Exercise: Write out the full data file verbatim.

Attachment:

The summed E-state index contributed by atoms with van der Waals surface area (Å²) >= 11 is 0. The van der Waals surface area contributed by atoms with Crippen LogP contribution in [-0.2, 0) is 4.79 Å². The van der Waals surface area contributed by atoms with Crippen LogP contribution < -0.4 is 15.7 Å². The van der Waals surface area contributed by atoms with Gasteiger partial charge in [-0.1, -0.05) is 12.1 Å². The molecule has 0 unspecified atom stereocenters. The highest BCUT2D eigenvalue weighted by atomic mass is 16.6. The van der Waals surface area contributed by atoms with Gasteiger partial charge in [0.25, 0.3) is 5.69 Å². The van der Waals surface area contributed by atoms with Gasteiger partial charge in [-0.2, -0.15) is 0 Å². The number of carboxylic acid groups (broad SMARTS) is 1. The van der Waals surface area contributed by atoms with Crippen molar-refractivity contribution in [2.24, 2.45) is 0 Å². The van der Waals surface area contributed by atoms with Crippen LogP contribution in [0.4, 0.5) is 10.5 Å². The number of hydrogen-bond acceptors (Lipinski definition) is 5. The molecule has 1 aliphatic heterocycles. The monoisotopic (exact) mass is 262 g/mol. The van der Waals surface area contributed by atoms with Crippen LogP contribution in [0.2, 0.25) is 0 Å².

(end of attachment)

The summed E-state index contributed by atoms with van der Waals surface area (Å²) >= 11 is 0. The van der Waals surface area contributed by atoms with Crippen LogP contribution in [-0.2, 0) is 4.79 Å². The van der Waals surface area contributed by atoms with Crippen LogP contribution < -0.4 is 15.7 Å². The van der Waals surface area contributed by atoms with Gasteiger partial charge in [-0.1, -0.05) is 12.1 Å². The molecule has 0 unspecified atom stereocenters. The highest BCUT2D eigenvalue weighted by atomic mass is 16.6. The van der Waals surface area contributed by atoms with Gasteiger partial charge in [0.25, 0.3) is 5.69 Å². The van der Waals surface area contributed by atoms with Gasteiger partial charge in [-0.2, -0.15) is 0 Å². The number of carboxylic acid groups (broad SMARTS) is 1. The van der Waals surface area contributed by atoms with Crippen molar-refractivity contribution in [2.24, 2.45) is 0 Å². The van der Waals surface area contributed by atoms with Crippen LogP contribution in [0.4, 0.5) is 10.5 Å². The number of hydrogen-bond acceptors (Lipinski definition) is 5. The molecule has 1 aliphatic heterocycles. The monoisotopic (exact) mass is 262 g/mol. The van der Waals surface area contributed by atoms with Crippen LogP contribution in [0.2, 0.25) is 0 Å².